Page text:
Martha H. September 1, 2017
A friend made this last night for a dinner party. SO GOOD!!!!!! Even if you're like, uh, a whole salad of radicchio, no. You'd be so wrong. So good!
 
Aus April 22, 2017
This instantly became my all time favorite salad after eating it at Toro Bravo in Portland. I was beyond delighted when I found the recipe for I thought online as I don't have the cook book yet. Thank you for allowing me to recreate it at home!
 
ss2910 January 14, 2017
This was delicious and beautiful and elegant!! I will be making this over and over again. At first I was put off by the steps involved in preparing the radicchio (soaking in ice water) and steeping onions for an hour - but it was well worth it, and for what you get at the end, seems like a small price to pay for an exquisite salad.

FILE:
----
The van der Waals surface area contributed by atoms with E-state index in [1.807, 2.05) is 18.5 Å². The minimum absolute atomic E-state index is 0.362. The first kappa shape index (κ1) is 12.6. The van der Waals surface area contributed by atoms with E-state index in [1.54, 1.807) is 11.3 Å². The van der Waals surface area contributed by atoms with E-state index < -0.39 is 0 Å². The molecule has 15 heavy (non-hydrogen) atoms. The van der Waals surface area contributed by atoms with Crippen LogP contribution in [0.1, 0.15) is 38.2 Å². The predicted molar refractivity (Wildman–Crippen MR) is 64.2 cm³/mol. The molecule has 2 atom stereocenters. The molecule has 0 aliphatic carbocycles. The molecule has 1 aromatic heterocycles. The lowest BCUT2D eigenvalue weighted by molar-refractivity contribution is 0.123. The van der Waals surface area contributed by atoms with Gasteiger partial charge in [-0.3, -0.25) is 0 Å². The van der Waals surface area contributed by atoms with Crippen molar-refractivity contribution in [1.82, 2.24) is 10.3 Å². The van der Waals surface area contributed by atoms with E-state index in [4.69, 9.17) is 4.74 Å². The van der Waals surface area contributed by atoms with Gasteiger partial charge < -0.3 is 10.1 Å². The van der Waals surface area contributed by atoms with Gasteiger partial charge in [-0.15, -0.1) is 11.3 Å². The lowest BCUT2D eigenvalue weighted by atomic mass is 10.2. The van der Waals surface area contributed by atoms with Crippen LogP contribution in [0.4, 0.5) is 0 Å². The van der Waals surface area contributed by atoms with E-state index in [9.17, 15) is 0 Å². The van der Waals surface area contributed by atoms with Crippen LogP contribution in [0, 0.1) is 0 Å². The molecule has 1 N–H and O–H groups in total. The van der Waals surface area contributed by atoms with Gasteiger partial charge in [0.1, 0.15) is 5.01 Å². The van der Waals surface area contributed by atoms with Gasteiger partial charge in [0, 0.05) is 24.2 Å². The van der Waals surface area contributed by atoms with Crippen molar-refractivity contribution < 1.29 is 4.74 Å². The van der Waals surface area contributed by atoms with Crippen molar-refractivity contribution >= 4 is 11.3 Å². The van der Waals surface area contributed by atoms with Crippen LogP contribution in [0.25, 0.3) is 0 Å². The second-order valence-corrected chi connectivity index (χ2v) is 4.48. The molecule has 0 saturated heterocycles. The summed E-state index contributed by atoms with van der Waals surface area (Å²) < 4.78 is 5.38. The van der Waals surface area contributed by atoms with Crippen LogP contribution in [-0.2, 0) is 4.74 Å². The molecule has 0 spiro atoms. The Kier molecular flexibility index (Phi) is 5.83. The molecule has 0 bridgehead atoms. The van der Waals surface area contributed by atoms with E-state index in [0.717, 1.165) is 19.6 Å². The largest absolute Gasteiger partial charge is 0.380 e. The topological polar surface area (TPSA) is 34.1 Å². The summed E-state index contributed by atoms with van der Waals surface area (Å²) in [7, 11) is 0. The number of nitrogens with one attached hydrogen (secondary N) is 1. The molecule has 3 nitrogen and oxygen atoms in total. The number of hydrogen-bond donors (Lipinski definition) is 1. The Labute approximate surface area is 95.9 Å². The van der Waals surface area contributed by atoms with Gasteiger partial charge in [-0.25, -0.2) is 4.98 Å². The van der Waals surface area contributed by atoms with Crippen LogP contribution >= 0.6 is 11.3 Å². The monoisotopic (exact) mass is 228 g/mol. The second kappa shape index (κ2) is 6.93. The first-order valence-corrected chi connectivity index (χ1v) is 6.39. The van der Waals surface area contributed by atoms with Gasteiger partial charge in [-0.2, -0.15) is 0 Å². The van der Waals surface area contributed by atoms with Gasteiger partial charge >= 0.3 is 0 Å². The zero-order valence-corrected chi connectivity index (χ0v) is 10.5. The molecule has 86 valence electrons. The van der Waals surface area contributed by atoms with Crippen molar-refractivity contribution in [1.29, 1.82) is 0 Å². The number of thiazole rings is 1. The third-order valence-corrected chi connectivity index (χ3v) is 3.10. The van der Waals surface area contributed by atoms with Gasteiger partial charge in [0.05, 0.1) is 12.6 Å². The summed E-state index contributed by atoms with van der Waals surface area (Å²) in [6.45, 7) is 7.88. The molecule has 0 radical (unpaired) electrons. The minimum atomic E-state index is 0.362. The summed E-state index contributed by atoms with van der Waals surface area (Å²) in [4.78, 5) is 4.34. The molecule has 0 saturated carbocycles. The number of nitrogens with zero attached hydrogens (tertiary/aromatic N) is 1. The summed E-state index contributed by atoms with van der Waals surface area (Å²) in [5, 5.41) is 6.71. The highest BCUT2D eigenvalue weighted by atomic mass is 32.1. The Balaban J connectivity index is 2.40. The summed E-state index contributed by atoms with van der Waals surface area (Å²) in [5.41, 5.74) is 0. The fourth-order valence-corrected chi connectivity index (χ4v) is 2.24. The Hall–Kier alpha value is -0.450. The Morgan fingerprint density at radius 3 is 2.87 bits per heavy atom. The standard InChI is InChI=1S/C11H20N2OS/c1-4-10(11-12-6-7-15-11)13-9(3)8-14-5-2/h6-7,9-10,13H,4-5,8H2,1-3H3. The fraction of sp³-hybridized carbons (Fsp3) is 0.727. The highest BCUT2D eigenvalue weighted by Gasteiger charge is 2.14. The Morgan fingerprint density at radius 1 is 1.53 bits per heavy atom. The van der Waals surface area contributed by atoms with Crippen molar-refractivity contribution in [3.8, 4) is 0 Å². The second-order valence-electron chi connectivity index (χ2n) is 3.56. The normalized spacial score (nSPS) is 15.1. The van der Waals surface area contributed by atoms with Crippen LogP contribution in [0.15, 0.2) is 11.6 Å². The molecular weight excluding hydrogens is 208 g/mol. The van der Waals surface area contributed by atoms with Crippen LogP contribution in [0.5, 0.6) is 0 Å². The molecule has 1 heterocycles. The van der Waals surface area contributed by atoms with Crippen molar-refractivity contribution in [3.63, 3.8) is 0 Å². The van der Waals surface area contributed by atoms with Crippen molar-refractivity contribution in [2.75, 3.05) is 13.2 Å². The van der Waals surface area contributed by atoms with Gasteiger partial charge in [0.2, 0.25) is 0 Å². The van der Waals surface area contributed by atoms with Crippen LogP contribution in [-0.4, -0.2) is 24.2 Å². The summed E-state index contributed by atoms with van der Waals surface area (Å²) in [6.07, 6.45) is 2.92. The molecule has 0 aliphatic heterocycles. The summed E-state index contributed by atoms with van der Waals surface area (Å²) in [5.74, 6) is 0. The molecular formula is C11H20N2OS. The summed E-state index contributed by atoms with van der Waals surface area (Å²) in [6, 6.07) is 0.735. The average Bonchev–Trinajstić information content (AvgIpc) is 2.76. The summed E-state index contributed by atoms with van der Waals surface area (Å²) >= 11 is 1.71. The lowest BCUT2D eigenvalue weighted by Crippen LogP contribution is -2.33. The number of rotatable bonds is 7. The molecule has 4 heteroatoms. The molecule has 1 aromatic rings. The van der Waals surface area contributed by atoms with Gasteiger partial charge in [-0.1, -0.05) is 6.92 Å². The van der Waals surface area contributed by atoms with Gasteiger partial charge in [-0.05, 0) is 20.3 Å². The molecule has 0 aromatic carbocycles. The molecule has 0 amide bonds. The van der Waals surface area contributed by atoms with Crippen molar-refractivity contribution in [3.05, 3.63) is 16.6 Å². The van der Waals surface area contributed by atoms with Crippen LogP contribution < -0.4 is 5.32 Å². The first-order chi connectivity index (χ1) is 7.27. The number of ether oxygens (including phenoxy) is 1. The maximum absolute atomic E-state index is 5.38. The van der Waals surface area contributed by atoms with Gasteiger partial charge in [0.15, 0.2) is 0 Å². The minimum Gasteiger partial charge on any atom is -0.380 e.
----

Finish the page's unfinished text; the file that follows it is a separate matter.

Martina B. November 23, 2016
I absolutely adore this salad. Sophisticated yet straightforward. I add pink lady apples (julienned or grated) which adds a hit of tart and sweet. At times I also add the red onions to the salad versus discarding them.
 
robin L. November 23, 2016
i agree. this is my favorite food52 recipe.
 
robin L. September 20, 2016
This is still one of the first things I ever think to/jump to want to offer for a dinner or pot luck. It's such a delicious salad. It's one of my top (if not THE top) food52 recipes I keep coming back to.
 
JSCooks January 17, 2016
This salad turns a roasted chicken and some roasted potatoes into a simple and perfect meal. Beautiful, delicious, and intriguing. I always get a recipe request, and I'm always happy to share it. Thanks!
 
Hallie April 20, 2015